One way to measure representational power is to calculate the percent of a representative that each person has. According to the 2017 data, if non-citizens are not counted in the apportionment, a citizen of California would lose about 8% of her representational power, and a Texan would lose about 5%.

Furthermore, citizens and non-citizens alike use the roads, schools and the rest of the public infrastructure. But, by not including non-citizens, these same states could receive fewer federal funds, which would decrease the amount of federal funds that ultimately flow to citizens.

5. What will happen next?

Despite Trump’s executive order, it is unlikely that survey data, such as the ACS’, could be used to augment the Census data for the purposes of changing congressional apportionment. In Utah v. Evans in 2002, Republicans vehemently argued, and the Supreme Court agreed, that surveys of a portion of the U.S. population could not be used to adjust the actual enumeration by the U.S. Census.

However, if this apportionment standard were to change, there would be considerable political and financial consequences. But, it would also likely have greater affects on redistricting. Any change in the apportionment measure of total population would certainly give the court and the states much more latitude to change the measure for the redistricting population.

Redistricting, however, is not limited by fixed state boundaries in the same way as apportionment is. Changing the population definition for redistricting – along with the newly expanded power to redistrict, which was recently provided by the Supreme Court – would produce the potential for extreme gerrymandering and could even more severely reduce citizen’s representational power.

People living in rural and small town America in particular have much at stake in the 2020 census. Unfortunately, census participation tends to be lower in rural areas. For instance, the rate of population loss in rural America has declined and even slightly reversed in recent years. However, there can be vast differences between regions. As noted by the U.S. Department of Agriculture’s John Cromartie and Dennis Vilorio, “People moving to rural areas tend to persistently favor more densely settled rural areas with attractive scenic qualities, or those near large cities. Fewer are moving to sparsely settled, less scenic, and more remote locations, which compounds economic development challenges in those areas.”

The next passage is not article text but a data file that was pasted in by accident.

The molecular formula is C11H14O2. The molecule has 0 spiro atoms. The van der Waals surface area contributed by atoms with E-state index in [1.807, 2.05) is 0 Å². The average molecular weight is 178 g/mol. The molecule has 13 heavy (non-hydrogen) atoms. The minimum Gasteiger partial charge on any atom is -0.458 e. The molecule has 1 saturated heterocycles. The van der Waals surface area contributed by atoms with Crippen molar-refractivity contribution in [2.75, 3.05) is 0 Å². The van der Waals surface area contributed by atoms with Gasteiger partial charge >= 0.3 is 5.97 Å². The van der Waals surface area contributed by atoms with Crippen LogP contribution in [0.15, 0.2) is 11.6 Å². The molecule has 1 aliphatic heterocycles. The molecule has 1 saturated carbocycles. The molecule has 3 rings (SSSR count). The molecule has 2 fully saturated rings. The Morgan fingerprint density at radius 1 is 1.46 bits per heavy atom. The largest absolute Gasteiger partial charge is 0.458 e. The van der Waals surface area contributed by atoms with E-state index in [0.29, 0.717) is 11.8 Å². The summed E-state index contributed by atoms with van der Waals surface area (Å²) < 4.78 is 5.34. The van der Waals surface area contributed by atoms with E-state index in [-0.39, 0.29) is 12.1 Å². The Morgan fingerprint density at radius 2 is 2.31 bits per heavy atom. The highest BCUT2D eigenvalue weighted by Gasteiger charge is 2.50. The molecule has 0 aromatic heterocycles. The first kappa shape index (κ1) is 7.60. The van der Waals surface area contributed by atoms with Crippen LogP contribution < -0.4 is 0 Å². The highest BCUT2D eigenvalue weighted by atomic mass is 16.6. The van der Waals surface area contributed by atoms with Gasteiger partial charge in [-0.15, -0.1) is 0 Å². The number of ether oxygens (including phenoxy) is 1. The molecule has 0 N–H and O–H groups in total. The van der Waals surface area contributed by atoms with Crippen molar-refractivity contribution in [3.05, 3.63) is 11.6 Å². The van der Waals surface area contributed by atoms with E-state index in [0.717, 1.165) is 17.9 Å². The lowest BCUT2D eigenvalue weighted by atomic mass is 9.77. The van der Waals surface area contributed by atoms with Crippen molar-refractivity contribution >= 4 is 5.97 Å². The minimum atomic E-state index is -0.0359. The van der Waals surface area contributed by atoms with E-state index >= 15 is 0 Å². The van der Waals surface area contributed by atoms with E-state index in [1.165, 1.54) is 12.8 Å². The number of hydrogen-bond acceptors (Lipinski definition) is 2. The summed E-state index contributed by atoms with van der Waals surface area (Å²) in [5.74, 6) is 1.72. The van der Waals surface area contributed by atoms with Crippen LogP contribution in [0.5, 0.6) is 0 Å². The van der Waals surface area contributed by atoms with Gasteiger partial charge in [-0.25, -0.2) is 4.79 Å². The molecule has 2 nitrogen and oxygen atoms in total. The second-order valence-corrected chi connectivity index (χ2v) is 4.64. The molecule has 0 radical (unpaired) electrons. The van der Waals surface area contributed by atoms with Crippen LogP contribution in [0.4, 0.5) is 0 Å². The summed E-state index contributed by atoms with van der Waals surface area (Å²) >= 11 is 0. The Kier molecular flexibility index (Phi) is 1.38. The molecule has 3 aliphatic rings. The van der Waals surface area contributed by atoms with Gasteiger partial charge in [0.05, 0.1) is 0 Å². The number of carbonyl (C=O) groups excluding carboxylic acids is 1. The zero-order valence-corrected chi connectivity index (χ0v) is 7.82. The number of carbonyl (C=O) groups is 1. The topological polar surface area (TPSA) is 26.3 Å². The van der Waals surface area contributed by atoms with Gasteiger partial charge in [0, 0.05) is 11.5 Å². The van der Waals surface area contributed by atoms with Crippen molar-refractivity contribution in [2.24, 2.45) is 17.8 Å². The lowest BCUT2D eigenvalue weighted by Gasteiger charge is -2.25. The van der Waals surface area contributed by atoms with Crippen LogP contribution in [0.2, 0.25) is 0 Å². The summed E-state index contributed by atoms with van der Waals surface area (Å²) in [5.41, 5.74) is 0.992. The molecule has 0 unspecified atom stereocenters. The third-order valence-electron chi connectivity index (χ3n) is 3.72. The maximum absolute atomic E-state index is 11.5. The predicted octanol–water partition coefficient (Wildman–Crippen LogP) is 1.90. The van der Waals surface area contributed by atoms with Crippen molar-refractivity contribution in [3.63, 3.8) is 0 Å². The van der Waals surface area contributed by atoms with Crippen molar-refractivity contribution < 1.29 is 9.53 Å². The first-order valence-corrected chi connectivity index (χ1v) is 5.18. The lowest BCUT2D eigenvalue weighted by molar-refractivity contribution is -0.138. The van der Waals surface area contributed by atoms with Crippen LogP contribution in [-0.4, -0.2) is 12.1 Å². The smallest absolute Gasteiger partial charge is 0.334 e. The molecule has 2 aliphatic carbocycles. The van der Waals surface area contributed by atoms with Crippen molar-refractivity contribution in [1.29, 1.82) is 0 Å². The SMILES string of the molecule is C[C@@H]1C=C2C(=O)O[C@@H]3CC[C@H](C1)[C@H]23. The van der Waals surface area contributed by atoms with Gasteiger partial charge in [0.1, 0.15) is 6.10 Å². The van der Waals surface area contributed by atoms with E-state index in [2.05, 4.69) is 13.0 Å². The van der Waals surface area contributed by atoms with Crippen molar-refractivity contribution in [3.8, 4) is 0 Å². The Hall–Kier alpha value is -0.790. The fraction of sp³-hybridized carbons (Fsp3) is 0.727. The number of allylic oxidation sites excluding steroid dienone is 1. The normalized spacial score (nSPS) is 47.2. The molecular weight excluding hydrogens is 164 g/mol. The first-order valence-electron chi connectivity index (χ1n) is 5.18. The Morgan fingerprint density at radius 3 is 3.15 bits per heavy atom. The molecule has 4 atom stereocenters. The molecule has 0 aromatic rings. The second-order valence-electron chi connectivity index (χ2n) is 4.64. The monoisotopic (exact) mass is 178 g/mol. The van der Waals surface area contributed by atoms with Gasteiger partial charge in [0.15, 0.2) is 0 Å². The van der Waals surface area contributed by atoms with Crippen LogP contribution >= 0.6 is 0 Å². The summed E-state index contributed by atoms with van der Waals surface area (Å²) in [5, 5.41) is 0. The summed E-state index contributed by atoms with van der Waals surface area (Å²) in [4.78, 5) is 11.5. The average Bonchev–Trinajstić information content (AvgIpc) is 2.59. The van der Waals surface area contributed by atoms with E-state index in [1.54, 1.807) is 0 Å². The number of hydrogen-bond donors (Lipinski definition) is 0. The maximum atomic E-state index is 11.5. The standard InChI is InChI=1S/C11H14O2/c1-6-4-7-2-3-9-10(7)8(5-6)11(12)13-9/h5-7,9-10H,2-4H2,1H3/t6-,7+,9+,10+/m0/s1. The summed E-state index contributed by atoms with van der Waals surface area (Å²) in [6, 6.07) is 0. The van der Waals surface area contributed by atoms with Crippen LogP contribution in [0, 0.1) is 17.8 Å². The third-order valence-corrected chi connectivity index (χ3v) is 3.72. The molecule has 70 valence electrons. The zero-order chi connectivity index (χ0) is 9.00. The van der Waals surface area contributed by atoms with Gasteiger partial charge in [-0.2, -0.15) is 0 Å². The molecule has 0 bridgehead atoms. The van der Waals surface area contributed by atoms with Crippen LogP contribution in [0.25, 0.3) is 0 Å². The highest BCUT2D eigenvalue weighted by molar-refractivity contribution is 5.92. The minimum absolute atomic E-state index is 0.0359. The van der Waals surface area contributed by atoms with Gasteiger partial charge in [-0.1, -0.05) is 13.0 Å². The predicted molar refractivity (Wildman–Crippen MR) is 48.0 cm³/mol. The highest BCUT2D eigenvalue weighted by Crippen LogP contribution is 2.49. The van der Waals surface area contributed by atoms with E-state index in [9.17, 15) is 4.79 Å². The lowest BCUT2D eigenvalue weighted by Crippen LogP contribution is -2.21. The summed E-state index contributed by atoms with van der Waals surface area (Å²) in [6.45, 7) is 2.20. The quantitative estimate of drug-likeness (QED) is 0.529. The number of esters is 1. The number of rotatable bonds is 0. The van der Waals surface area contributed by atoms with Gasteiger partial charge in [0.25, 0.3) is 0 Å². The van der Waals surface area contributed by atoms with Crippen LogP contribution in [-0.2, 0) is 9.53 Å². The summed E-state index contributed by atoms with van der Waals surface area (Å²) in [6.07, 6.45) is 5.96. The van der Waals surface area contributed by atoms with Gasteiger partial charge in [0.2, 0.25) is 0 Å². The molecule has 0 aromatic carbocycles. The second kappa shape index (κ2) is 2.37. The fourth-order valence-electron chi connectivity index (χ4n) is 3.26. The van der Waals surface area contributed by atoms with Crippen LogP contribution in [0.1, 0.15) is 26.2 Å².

In 2010, an average 73% of households returned the mailed version of the form. My analysis of mail response rates by the rural-urban continuum codes showed an average of 68% for non-metropolitan counties, compared with 75% for metropolitan counties. Analysts have been trying to better understand why some populations are harder to count. There are numerous barriers to participation in decennial censuses. Many people have limited knowledge about the census. Others distrust the government and are concerned about the confidentiality of their information.

Although rural America tends to do better on some indicators used to predict potential census participation, people who live in poverty and are isolated may be at a particular disadvantage. In 2020, for the first time, the census will offer an avenue for online participation, with the hope this will make it easier for people to complete the questionnaire more efficiently. This is promising, but some rural places have limited access to broadband internet service.

Identifying two rural places and one urban, we held workshops with local stakeholders, including teachers, nonprofit leaders and clergy. We discussed challenges and opportunities for participating in the 2020 census, messaging that would resonate in their communities, and strategies for further engagement.

People can promote participation in the 2020 census by discussing it with family members, neighbors, church members and work colleagues. Materials available from the U.S. Census Bureau can help. We also emphasize that people can form or join Complete Count Committees which promote an accurate count of the population in their communities. For example, participants might coordinate census promotion campaigns within churches, or develop community celebrations that feature the civic duty of census participation.

The 2020 census will be important for all Americans, but for those who live, work and care about rural communities and small towns, it will be critically important. I hope that Americans can work together to make sure that rural areas are accurately counted if they are to get their fair share.

U.S. Census Bureau and J. Scott Applewhite